Dutch court administrator allowed to attend Jet Airways CoC meetings

The Dutch court had filed a plea against an order of the Mumbai bench of the NCLT declaring overseas bankruptcy proceedings null and void.

The National Company Law Appellate Tribunal (NCLAT) has allowed the Dutch court administrator of Jet Airways to attend the Committee of Creditors (CoC) meetings of the debt-ridden carrier.

A three member NCLAT bench said that the Dutch administrator would be part of the CoC meeting and would be given minutes of the meetings.

The Appellate Tribunal also set aside the earlier order of the Mumbai bench of the National Company Law Tribunal (NCLT), which had denied to recognise the Dutch insolvency proceedings.

NCLT had barred Dutch Court Administrator from taking part in the Jet Airways insolvency proceedings in India.

The Appellate Tribunal order came after the resolution professional (RP) of Jet Airways and Dutch Court Administrator agreed to co-ordinate in the insolvency proceedings ongoing in India.

Earlier, during the last hearing, NCLAT had directed the RP of Jet Airways and Dutch court to file the terms and conditions of their agreement.

NCLAT’s direction came while hearing a petition filed by the Dutch Court Administrator against the order of the Mumbai bench of NCLT, which had declared overseas bankruptcy proceedings null and void.

Earlier, on September 20, during the last hearing, NCLAT had asked the Resolution Professional of Jet Airways to cooperate with the Dutch Court Administrator, which is also conducting insolvency proceedings against the debt-ridden carrier.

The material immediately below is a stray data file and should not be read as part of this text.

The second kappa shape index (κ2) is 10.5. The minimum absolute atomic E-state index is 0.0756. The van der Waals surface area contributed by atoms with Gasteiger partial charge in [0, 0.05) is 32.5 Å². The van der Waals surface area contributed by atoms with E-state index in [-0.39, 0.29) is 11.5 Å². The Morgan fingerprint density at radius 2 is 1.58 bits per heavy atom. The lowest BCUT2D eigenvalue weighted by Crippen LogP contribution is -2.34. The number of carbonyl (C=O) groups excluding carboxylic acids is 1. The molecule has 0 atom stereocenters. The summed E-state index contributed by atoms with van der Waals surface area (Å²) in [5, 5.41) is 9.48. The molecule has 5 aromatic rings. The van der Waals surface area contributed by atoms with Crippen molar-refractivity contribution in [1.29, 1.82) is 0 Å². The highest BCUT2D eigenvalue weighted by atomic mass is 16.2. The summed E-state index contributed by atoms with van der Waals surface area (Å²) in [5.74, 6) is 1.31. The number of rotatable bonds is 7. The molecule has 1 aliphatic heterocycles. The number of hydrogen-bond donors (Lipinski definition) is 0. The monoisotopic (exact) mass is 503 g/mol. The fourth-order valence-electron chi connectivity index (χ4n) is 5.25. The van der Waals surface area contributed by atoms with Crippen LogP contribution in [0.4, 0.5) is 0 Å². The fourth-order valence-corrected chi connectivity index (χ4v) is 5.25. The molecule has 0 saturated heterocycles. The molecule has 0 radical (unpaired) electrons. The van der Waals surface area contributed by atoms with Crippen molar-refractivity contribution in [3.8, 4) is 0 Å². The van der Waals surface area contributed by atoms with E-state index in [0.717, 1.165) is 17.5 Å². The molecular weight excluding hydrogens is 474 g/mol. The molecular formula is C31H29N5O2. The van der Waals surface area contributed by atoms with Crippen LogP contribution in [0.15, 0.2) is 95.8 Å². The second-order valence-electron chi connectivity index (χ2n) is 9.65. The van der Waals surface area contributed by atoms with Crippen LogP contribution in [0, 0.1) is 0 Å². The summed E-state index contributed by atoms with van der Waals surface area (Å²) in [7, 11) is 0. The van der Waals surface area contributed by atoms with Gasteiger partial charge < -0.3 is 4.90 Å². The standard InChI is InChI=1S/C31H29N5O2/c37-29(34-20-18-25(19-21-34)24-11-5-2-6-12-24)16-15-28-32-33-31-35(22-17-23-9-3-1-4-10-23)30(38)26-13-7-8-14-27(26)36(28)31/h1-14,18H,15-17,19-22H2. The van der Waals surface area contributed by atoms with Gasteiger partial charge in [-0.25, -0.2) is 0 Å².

Jet Airways is facing insolvency proceedings in the Netherlands and was declared bankrupt in response to a complaint filed by two European creditors.

In April, H Esser Finance Company and Wallenborn Transport had filed a petition citing unpaid claims worth around ₹280 crore.

Following this, a trustee in charge was appointed by the Dutch court and it had approached its Indian counterpart for access to the financial as well as assets of the airline.

One of the Jet Airways aircraft, parked in the Schiphol Airport in Amsterdam, has already been seized.

The grounded airline owes more than ₹8,500 crore to lenders. It also has a large debt by way of accumulated losses to the tune of ₹13,000 crore, vendor dues of over ₹10,000 crore and salary dues of over ₹3,000 crore. The consortium of lenders is led by SBI.

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